Banana I am banana-phobic so hubby gave V this at breakfast while I was asleep.
Oatmeal V fed himself with a spoon from daddy’s bowl
Tuna Steak We have V a small chunk of grilled tuna steak. He was ambivalent about it–just like his parents.

V will still get most of his nutrition through nursing for some time to come. But, for now solid food is great fun for experimentation, socialization, and exploring new flavors.


See A-G here.

Hazelnuts These are great for snacking on and cooking with.

Hummus We love hummus in this house! Hubby has devised many amazing recipes I should share some time. We normally have chick peas in the freezer ready to go for a fresh batch of hummus.

Ice Cream


Mozzarella Block We buy a two-pound blocks of cheese, shred it with the food processor, then freeze it and just take out handfuls as needed. Do not freeze cheese that you want to slice later. Frozen cheese becomes crumbly.

Orange Juice


Pierogies These make a great, quick meal on a busy night or an easy lunch to take to work (boil them in the microwave).

Pumpkin Puree Here is what I did in 2008. This puree is from two 2009 batches.

Reduced Cranberry Juice My America’s Test Kitchen cookbook has the most amazing cranberry vinaigrette salad dressing in it (I couldn’t find an online link to share) that requires 100% cranberry juice reduced to one-third. Reducing requires enough time to make me want to blow off the recipe. So, I decided to cook down a whole bottle of juice at a time and then freeze the rest in the proper quantity. Now the dressing is easy to whip up! Cost-saving bonus: 100% cranberry juice isn’t cheap (most cranberry juice is a blend of berries). Using the whole bottle for this purpose saves me from buying a new bottle each time I want to make the recipe, only to use a small amount of it. Of course, we’d drink the rest of the bottle, but I’d rather we drink the $2.50 stuff and save the $5 stuff for when the pure flavor really matters.

Rennet For making cheese with my cheese kit.

Roasted Garlic and Butternut Squash Cassoulet Homemade freezer meal from Cooking Light. It was plain for our tastes.

Sautéed Red Onions (with balsamic and dates) I love Rachael Ray’s Blue Cheese-Onion Empanadas. The last time I made then, I made miniature empanadas instead of the big guys and ended up with loads of extra onions. I used some defrosted ones for the first time on bleu cheese, caramelized apple, onion pizza. Yum!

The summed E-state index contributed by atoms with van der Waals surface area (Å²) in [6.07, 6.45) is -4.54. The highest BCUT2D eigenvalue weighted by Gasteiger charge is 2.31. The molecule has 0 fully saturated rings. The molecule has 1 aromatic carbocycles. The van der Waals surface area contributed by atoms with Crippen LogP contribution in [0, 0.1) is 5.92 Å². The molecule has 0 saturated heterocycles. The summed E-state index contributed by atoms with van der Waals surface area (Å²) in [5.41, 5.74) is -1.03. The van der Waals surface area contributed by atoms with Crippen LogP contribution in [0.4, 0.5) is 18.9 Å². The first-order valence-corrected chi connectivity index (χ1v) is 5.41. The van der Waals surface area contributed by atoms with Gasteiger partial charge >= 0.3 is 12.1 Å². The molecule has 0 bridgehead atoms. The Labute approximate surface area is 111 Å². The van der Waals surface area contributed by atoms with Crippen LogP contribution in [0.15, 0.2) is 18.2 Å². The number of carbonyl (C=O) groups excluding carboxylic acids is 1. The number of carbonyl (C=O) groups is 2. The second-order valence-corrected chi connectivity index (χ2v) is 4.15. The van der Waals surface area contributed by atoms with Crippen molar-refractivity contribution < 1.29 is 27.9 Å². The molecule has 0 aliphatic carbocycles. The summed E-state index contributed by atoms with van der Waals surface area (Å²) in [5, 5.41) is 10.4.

Shredded Cheese A blend of food processor-shredded mozzarella and pepper jack to put on pizza

Spicy & Sweet Orange Sauce Leftover sauce from making this. This recipe took forever and the chicken was blah. The second time I made it, rather than following Pioneer Woman’s instructions, I breaded and baked chicken cubes, served plain rice, and poured on the defrosted sauce. Quick, easy, and delicious! The sauce is worth it.

Tomato paste

Walnuts These are great for snacking on and cooking with.

Whole Fruit Bars Commercial kind. A yummy snack on a hot day. Really, I should make these myself.

Wine (red and white) Rather than letting a not-so-great or partially drunk bottle of wine go bad, we freeze it in ½ cup quantities for cooking with.

Wonton Wrappers For use in my favorite pumpkin recipe, Cooking Light’s Pumpkin Ravioli with Gorgonzola Sauce.


Using the freezer for food preservation is a major strategy in keeping our grocery budget at $250 per month. I thought that taking a peek into our freezer might lend some insight into how we keep food costs down.

Almonds I purchased a 5 pound bag from BJs. I use these as a go-to snack and keep a bag in my purse. They are also great for toasting for salads and making pesto.

Artichoke hearts

Baba-ga hummus Homemade roasted eggplant and garlic hummus. Not great as-is. I will defrost and reblend.

Bailey’s Irish Crème Mint This stuff is so good frozen!
I keep a small bottle of it in the freezer.

Berries I’m not a big berry eater, but these will be yummy on a dessert for guests.

Black beans We don’t do canned beans. These were cooked in bulk and frozen.

Blood worms Food for our African dwarf frog.

Bleu cheese

Bread yeast Hubby is the bread machine king; I am new to Artisan Bread in 5 Minutes a Day.

Brewing Yeast
Hubby is a home brewer



Chicken Broth Homemade

Chicken Scrap Bag for the next batch of broth

Chocolate chips


Diced tomato

Egg Whites We have more than I thought! 4 containers containing various quantities: 2, 2, 3, 6

Film Hmm…I don’t think we even own a film camera any more.

Freezer Packs Good for lunches.

French Onion Soup Hubby made this in bulk for lunches.


Guacamole Homemade